By Carole Marshall
Posted 4/10/24


A conversation with a friend segued into aging. She commented that I didn’t act or talk old, wore youthful clothing, stayed very active, and basically didn’t live like an …

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A conversation with a friend segued into aging. She commented that I didn’t act or talk old, wore youthful clothing, stayed very active, and basically didn’t live like an elderly woman. I told her I didn’t feel my age and just kept happily plodding along. She asked, “What, if anything, do you think will make you feel old?”

Her question (annoying as it was) was food for thought. Would I ever feel ancient? After a few moments, I had an answer. “I’ll feel old when my youngest son becomes a grandfather.”

Well, come this June and without my permission, that will happen. Steve’s lovely daughter and her husband will welcome their first child.  Avoiding the initial question and my answer about feeling old, since youngest son will be entering a new life phase and my eldest son is already there, I decided to bypass the “What will make you feel old?” issue and broach the concept of aging from the grandpa’s point of view.

“Becoming a grandfather doesn’t make me feel old,” commented Steve. “I don’t really think in terms of old, but I’m very much aware of the passage of time and how it seems to be accelerating. Becoming a grandfather doesn’t impact that, but my daughter turns 30 this year and I’m having a hard time wrapping my head around that one.”

I asked Steve about the pluses and minuses of becoming a grandfather. He didn’t like the question, said it sounded like entries in a ledger book. As he is so good at doing, he rephrased my words in a gentler way. “Through all the ups and downs (or pluses and minuses) of life, I just hope my daughter and granddaughter are happy and healthy.”

Steve added that he was excited to become a grandfather and commented about my father. “My only real experience with a grandfather was Gramps, and my memories of him are 100% positive, so I’m looking forward to being that person in someone’s life.”

My eldest son, Jim, is a seasoned, happy grandfather. The first thing he brought up in our conversation was my father, his Gramps. “Given my relationship with my own grandfather, I feel that I am successful if I’m even half the grandparent he was. It’s a special role to have and I’m grateful for it.”  About the grandparent vs parent situation he says, “I’m not responsible for the day-to-day battles of providing for and disciplining the grandchildren.” Jim doesn’t see any downsides to grandparenting and says the pluses are many. “I have the time and resources to do things I may not have been able to do with my own kids.”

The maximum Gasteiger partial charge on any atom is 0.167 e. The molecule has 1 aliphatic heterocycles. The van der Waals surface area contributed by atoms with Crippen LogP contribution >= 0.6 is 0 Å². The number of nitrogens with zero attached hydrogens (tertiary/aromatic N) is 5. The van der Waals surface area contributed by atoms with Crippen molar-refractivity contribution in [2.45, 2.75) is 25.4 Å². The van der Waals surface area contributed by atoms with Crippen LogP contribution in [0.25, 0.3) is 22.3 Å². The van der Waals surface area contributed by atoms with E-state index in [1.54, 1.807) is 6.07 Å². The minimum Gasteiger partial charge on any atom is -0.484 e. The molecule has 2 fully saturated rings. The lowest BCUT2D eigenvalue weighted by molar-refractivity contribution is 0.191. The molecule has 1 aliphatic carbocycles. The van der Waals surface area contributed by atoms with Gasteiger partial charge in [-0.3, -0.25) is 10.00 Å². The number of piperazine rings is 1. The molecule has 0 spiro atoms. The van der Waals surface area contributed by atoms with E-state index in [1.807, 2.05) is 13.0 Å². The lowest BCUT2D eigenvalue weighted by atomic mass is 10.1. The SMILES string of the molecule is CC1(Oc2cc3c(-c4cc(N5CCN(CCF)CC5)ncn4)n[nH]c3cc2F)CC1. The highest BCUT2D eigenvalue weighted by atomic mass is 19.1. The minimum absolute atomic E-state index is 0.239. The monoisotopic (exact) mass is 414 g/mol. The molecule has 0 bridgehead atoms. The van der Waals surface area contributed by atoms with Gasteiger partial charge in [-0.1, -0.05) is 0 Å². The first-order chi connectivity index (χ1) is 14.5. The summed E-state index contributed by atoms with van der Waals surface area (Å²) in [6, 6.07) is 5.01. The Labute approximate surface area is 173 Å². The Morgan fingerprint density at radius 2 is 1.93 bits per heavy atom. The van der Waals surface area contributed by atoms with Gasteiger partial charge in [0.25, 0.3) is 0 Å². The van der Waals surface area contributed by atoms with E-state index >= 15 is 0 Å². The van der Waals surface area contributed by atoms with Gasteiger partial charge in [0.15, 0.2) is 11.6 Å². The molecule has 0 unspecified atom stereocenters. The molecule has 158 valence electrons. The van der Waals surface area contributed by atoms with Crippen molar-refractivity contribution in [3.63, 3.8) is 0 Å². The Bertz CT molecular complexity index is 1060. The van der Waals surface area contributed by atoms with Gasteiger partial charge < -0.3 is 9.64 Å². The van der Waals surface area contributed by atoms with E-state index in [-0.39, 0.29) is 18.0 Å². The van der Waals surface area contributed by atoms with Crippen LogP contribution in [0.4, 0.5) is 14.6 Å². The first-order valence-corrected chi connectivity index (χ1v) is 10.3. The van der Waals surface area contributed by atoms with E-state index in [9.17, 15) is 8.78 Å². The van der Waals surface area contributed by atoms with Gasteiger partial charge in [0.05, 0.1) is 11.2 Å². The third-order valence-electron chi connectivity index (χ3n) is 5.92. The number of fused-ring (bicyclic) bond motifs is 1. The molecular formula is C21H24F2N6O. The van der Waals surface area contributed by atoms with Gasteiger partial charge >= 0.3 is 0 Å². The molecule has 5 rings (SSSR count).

On the subject of old he adds, “Being a grandparent doesn’t necessarily make me feel old. Getting old makes me feel old. I’m not a fan of the physical aspects, especially the requisite aches and pains. However, being able to see my children and grandchildren grow and flourish is quite rewarding.” Analyzing the concept of aging he said, “My perception of time tends to make me feel old. When I was 17, 30 years prior was 1949. Now, 30 years ago, I was starting my career and having children, that stuff makes me feel old.”  Ending on a positive aging note he added, “Mentally I do feel quite young: I am the fun, no judgment, easy-going Pappy.”

So, with my youngest son becoming a grandfather, does my initial statement hold true? Do I finally feel old? Well, I recently found a quote that deals with that irritating question. I like it so much it may show up in a few other good aging columns. It is my new mantra “Old is older than I am now.”

To date, we have four great-grandchildren with two more on the way; six lucky kiddos who will grow up with outstanding male role models in their lives. And when it comes to wonderful men I think about my father, a cherished dad and delightful, warm example for my boys, the grandpas.

Let’s keep up those good aging spirits and adapt a senior community slogan. Old is older than we are now.

Carole Marshall is a former columnist and feature writer for a national magazine. She’s had stories published in Chicken Soup for the Soul books and has written two novels and one fitness book. She is working on aging in good spirits.